Former Gameloft Employee Worked Insane Hours, Felt Company Wanted 'Quantity Over Quality'

Gamertag Radio writes: "Early this morning, I came across an article about a former Head Studio Programmer at Gameloft who worked 120 hours a week. I posted this article on Twitter to see what the gaming community had to say about this.

It turns out one of my friends used to work for Gameloft, and he sent me this e-mail about his experience with the company back in 2007. Here's his e-mail (verbatim)."

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Del6734332d ago

Yeah, pretty sure I don't want to work in the industry these days. All these stories coming out about the poor treatment make me happy I never pursued a job in the industry.

bumnut4332d ago

I have a friend who left the industry a few years ago, he said they just use your skills to make them money, then make you redundant.

ian724332d ago

Thats over 17 hours a day for 7 days, or 5 days doing 24 hour shifts and 2 days off.
Thats just stupid, 120 hours a week. No-one in their right mind would do those hours.

Perjoss4332d ago

eventually you'll see stickers on the front of games boxes with something like 'fair trade' or whatever, meaning developers were treated normally and were allowed to go home at a decent hour and only ever asked to work 1 weekend per month :)

evilmonkey5014332d ago

and nothing ever got finished....

Perjoss4332d ago

Not enough games on the market for you? look at the release schedule for 1 year of games across all platforms. It's a common complaint amongst gamers for the last few years that there are too many quality titles to play.

Trust me, if you had less games to play you would appreciate them much more. I remember back in the day spending crazy amounts on import games like SNES starfox and SNES street fighter, but I played them to death (always having fun) as there was not too much else of the same quality around.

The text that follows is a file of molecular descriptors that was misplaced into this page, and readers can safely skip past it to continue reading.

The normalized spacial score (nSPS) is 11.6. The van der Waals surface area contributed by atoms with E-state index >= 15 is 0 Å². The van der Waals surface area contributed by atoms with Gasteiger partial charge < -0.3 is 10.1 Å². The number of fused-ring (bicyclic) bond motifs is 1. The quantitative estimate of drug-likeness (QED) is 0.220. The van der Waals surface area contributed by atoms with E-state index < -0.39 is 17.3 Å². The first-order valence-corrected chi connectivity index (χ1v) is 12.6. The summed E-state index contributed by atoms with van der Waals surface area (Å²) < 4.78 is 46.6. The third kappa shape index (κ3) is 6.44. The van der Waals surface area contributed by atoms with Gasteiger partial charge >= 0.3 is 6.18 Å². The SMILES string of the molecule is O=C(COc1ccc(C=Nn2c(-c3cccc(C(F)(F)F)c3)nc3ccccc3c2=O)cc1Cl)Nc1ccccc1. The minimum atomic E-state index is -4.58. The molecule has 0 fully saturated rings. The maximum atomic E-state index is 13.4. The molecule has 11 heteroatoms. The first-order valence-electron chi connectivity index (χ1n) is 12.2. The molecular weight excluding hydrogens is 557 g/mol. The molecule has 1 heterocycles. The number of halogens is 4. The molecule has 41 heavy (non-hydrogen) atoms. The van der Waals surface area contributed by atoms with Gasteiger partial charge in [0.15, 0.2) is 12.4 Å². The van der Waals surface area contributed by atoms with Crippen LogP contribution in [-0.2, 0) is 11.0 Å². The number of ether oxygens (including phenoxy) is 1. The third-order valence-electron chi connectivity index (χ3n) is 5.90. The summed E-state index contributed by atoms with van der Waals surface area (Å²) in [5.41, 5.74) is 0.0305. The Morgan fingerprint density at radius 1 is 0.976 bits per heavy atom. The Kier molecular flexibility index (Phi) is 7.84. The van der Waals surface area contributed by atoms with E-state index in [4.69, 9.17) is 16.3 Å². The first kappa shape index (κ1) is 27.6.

maniacmayhem4332d ago

You can look at a lot of gameloft games and see a lot are re-skins of their past games.

This is how the industry is, especially the mobile industry.

Even worse if you work qa.

Ulf4332d ago (Edited 4332d ago )

The games industry is not a place for people looking for an easy job. They do, indeed, abuse the zeal of young folks looking to "make games" to instead get way more than the typical work week out of people.

Most developers in the games industry are under the age of 35 for a reason -- most of them get sick of it, and leave. That's one of the reasons its so hard to find a strong, stable studio in the industry -- most studio founders and administrators follow the status quo, rather than looking to great established studios like Blizzard, Bungie, and Naughty Dog, for inspiration with regards to running a studio.

Tech industry folks, who tend to start games companies, usually don't understand the artistic and creative forces that go into making a studio *great*. They only understand the hard work ethic of the tech industry in general, and when they see their product clearly failing to appeal during development, they push harder, thinking that's whats needed to fix it.

If you look closely, you'll find that studios led by artists and designers tend to have fewer of these personnel issues than the ones founded by engineers and businessmen. Its not a hard rule, as many great studios were founded by engineers with good creative vision (unfortunately an industry rarity), but its a sadly good metric. The real trouble is that you inevitably have to put someone with the "logistics" mindset into an administrative position with a lot of control... otherwise your company flops hard due to poor financial planning -- thus the rare creative engineer (+leadership skills) is an industrial strength gem, and the rarity of such folks is the reason there are so few profoundly successful games developers.